came to Cooper for the money (my parents were working
minimal-wage jobs at the time), and for the reputation. What
I really wanted to do was CS, so I became
a BSE (don't know if that option is still available).
In the end, I ended up getting a PhD in
CS from Columbia, which is exactly what i wanted.
From a CS perspective, Cooper is not ideal, but doable:
Sometimes you would have to lobby profs and other
students to offer a specialized course (e.g., databases or descreet
math) that is not one of the core engineering disciplines,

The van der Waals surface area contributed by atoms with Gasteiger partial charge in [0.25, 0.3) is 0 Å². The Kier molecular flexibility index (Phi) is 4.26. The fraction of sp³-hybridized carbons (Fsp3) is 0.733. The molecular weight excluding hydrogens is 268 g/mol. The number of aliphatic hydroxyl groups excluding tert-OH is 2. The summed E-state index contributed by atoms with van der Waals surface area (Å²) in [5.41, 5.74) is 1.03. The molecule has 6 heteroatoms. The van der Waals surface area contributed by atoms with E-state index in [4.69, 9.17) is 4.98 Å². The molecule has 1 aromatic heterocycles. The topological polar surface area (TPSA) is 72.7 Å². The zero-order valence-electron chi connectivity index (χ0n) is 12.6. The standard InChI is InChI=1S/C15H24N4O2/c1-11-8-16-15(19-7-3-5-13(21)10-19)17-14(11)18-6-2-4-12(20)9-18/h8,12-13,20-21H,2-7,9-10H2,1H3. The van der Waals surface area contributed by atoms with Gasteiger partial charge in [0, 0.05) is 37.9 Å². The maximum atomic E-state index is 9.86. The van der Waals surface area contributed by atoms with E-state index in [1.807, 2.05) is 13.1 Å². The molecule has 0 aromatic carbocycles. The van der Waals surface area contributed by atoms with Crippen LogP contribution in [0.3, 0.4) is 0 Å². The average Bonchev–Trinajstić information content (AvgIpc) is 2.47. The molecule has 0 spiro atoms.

and hence not offered consistently.
The main thing to keep
in mind is knowing what you want, and being able
to plan. Profs are (overall) friendly, but are not terribly
concerned about guiding students. There were a few exceptions, but,
sadly, these guys no longer teach at Cooper.
school, smart people, but expect to make your own decisions.